Category Archives: Python

Interfacing the Neo-6M GPS Module & Raspberry Pi with LCD Readout

One of the coolest embedded platforms like the Raspberry Pi has given makers and DIYers the ability to get location data easily using GPS module and thus build things that rely on location. With the amount of power packed by the Raspberry Pi, it certainly will be quite awesome to build GPS based projects with the same cheap GPS modules and that is the focus of this post. Today in this project we will Interface GPS module with Raspberry Pi 3.

The goal of this project is to collect location data (longitude and latitude) via UART from a GPS module and display them display on a 16×2 LCD, so if you are not familiar with the way the 16×2 LCD works with the Raspberry Pi, this is another great opportunity to learn.

Measuring Rotation and acceleration with the Raspberry Pi

MPU-6050 Module

Acceleration and rotation sensors are most known from smartphones. The rotation of the device can be detected and can be addressed directly.

With the Raspberry Pi and a Gyroscope / Accelerator sensor it is possible to measure the rotation as well as the acceleration of the 3 axes.
In this tutorial use the MPU 6050 Gyroscope / Accelerator sensor interferfaced to a Raspberry Pi, and reads the values using I2C.

Components:

For this tutorial I have used the following components:

  • Raspberry Pi
  • MPU 6050 sensor module
  • Jumper Cables

Make a “Safe Shutdown” Button for Raspberry Pi

Shutdown Button

Pulling the power to your Raspberry Pi can cause image corruptions & other issues that can damage your Pi! In this article, we will create a small push button that will work as a ‘Safe-Shutdown’ option. We’ll connect it to our Raspberry Pi using the GPIO pins and some jumper wires, and with a few lines of code, we will have our own power switch!

First, we are going to look at a simple way to wire a button to the Pi GPIO connector. We will then write a python script that will shut down the Pi safely. The final step will be to setup the Pi so that the button will work all the time. Let’s Get started!

Timelapse Photography with Raspberry Pi Zero

long-camera-adaptor-for-pi-zero

This tutorial will guide you through taking photos using a Pi Zero and camera, to make a simple timelapse-capturing device. Use it to make a timelapse of a plant growing with the delay set to a day, or the progress on your building work with hourly photos, or a soldering project with a photo every 5 seconds.

Enable the camera

This tutorial assumes you have already set up your OctoCam as per the instructions. If you’re using a camera and a Pi, make sure the camera is connected.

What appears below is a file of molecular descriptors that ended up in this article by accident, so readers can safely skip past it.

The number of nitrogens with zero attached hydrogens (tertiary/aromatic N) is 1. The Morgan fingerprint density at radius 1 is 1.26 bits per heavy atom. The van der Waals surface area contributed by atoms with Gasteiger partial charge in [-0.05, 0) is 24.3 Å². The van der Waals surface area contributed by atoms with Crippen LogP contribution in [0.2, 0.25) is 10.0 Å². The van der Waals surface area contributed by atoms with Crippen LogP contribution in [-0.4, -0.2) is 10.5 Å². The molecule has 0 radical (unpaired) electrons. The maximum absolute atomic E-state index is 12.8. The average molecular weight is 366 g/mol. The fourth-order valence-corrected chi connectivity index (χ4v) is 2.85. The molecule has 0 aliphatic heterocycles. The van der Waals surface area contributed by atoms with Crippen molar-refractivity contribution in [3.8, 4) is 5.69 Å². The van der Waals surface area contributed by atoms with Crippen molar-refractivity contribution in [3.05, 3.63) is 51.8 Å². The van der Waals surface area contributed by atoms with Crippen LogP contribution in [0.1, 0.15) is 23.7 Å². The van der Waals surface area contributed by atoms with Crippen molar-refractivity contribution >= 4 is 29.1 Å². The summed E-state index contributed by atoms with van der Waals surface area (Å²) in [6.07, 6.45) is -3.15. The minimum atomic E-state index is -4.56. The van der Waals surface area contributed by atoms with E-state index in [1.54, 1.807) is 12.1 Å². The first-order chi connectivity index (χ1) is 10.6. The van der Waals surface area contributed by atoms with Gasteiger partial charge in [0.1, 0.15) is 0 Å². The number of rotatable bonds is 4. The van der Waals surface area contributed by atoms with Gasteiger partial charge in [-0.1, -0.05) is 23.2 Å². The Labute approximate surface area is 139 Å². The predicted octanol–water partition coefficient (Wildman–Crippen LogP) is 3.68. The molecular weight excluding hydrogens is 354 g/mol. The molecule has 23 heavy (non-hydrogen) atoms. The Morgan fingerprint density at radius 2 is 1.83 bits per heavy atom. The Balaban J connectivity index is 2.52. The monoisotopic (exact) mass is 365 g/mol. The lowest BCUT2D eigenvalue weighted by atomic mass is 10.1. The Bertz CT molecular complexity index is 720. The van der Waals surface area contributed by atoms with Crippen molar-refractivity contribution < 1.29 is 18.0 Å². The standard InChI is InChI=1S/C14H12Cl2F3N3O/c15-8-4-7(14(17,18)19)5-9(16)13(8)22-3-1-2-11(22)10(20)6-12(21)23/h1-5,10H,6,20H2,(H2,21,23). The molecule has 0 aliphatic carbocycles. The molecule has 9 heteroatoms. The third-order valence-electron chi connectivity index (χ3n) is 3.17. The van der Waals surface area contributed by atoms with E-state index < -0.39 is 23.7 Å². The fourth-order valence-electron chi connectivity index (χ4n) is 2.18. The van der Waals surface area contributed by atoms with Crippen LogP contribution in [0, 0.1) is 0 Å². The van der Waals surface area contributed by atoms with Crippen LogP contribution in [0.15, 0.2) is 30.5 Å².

In the Terminal, type sudo raspi-config and press Enter. This will bring up a menu on the screen. You’ll need to press 5, then choose option 1 to enable the camera, and then choose yes. Once you finish with the menu you should get prompted to reboot. This needs doing!

WS2812 Addressable LEDs: Raspberry Pi Quick-start Guide

This tutorial is aimed at getting some instant gratification from your WS2812 LEDs (trade name: neopixels). I’ll briefly cover a bare-bones setup for Raspberry Pi.

If you’ve never used a Raspberry Pi before, we’ve got you covered with our free, online Raspberry Pi How-To’s.

Temperature Sensing With Raspberry Pi

The Raspberry Pi lacks analogue input, and while it’s possible to use an Analogue to Digital Converter (ADC), the DS18B20 is a fantastic, easy to use digital sensor that uses the Dallas 1 wire communication interface. Fortunately for us, the Raspberry Pi comes with built in software handling for 1 wire sensors which makes using sensors such as the DS18B20 pretty straightforward.

What is 1-Wire Communication

The Dallas 1-Wire protocol is a method of serial communication designed for simple communication between 1 Master and multiple Slave devices. Serial communication means that data is sent bit-by-bit along a single data line.

1 wire communication is most commonly used for temperature sensors, EEPROM chips, and other simple devices. Unlike other serial communication protocols such as I2C, which allows for device IDs/addresses to be assigned and handled by the master device, 1 wire devices have an unchangeable, factory set device ID. By differentiating between unique device IDs, you can chain multiple slave devices on a single data bus.

Using the ‘Google Cloud Vision API’ with your Raspberry Pi

What is the ‘Google Cloud Vision API’?

Google Cloud Vision API enables your robot to understand the content of an image by encapsulating powerful machine learning models in an easy to use REST API. It quickly classifies images into thousands of categories such as “robot”, “elephant”, “flower”. It detects individual objects and faces within images. It capable of finding and reading printed words contained within images, and even determines the language it is written in. You can use it to build metadata for your image collection, and can be used to moderate offensive content through image analysis.
The Vision API enables you to detect different types of inappropriate content from adult to violent content. It analyzes images uploaded by the request, or integrate with your image storage on Google Cloud Storage.

Using Flask to Control Raspberry Pi GPIOs

With this project you can create a standalone web server with a Raspberry Pi that can toggle two LEDs. You can replace those LEDs with any output (like a relay or a transistor). In order to create the web server you will be using a Python microframework called Flask.

Parts Required

Here’s the hardware that you need to complete this project:

  • Raspberry Pi (any Pi should work, I recommend using Raspberry Pi 3) – view on eBay
  • SD Card (minimum size 8Gb and class 10) – view on eBay
  • Micro USB Power Supply – view on eBay
  • Ethernet cable or WiFi dongle
  • Breaboard – view on eBay
  • 2x LEDs
  • 2x 470Ω Resistors
  • Jumper wires



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